Szasz claims that the facts of pathology as the basis of medicine, rather than healing, have been metaphorized to establish the grounds for psychiatry as a medical discipline rather than a social one. Psychology rests equally upon such a metaphorical basis, as does the whole of what Szasz calls the 'therapeutic state' which is a term he uses to indicate the growing medicalization of behaviour, a process indicated most clearly by the replacement of the category of evil or bad with the category of sick. Mental health, Szasz argues, rests upon what the English philosopher Gilbert Ryle called a 'category mistake'. Just as the logical positivists declared that 'metaphysics doesn't exist' so Szasz declares 'mental illness' not to exist.
Szasz's skill in Insanity is in single-mindedly and at times almost repetitively attacking the arguments of legitimacy put forward by psychiatry. From the idea of a 'future discovery' of pathogenic causes of schizophrenia and mental illness to the much vaunted idea of an already discovered 'brain chemistry' underlying mental illness, Szasz is incessant. If you think there is any medical basis to mental illness then, quite simply, you are wrong. That is Szasz's claim. If it is correct the consequences are, literally, devastating - if we were to accept Szasz's arguments it would utterly remove the social role and power of psychiatry. We would be forced to take apart a long-standing practice of western medicine and redefine, quite radically, our behaviour towards each other. Of course, to even make such a claim is to warrant an interest since anyone with 'the patients interests' at heart is obliged to at least listen to such claims. To refuse to do so would be to engage in a dangerous denial of discussion. When such a claim comes from a psychiatrist and is, moreover, backed up by an insistence and weight of argument that spans some forty years of practice and theory it is no longer dangerous but perhaps even insane not to listen to such a case. This simple fact is enough to make me recommend Szasz to anyone with any interest in mental health, psychology, psychiatry or insanity.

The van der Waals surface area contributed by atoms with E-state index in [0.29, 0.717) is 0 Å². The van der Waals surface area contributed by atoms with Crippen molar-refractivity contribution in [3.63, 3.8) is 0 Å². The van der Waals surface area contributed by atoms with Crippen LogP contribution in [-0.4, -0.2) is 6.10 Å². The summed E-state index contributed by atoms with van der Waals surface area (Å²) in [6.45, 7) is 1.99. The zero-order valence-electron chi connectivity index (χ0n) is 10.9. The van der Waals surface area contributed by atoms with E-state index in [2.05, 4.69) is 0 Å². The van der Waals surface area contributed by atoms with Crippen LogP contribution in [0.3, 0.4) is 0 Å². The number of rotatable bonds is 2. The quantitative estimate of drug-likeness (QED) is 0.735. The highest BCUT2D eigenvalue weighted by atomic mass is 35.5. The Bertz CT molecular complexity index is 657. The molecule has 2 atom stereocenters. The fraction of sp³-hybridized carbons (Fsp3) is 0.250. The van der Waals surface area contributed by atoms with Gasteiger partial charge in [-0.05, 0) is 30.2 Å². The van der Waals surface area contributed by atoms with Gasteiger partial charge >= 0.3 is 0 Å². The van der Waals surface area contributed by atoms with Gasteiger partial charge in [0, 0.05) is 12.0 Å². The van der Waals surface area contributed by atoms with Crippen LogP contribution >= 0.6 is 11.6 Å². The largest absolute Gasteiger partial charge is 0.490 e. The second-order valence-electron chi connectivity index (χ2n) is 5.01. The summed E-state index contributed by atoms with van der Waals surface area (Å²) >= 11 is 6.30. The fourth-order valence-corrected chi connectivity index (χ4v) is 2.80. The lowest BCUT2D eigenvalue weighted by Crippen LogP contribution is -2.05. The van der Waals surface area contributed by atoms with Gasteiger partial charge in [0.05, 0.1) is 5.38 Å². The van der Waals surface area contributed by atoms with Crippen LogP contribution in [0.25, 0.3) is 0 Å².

At its heart a book like Insanity suffers from its own consequences. If Szasz is correct and 'mental illness' is an illegitimate metaphorization of disturbing behaviour, then the practice of mental health professionals can only be understood within a paradigm of social control. At this point the debate around 'mental illness' is no longer a medical and scientific debate but is instead political and social. Szasz' strength, and the strength of Insanity lies in making a strong case for understanding insanity socially and politically - its weakness, then, lies not in its own arguments but in the ability of such arguments to effect our practices. One of the major problems the book leaves the reader with is quite simply what to do if Szasz is correct. Working from the basis of a principle such as 'do no harm' we are forced, when faced with someone like Szasz who declares that we are doing harm, to fully engage with his arguments, particularly when they have such strength, lucidity and determination as those contained within Insanity.
Matt Lee, University Of Sussex (PhD researcher, Philosophy)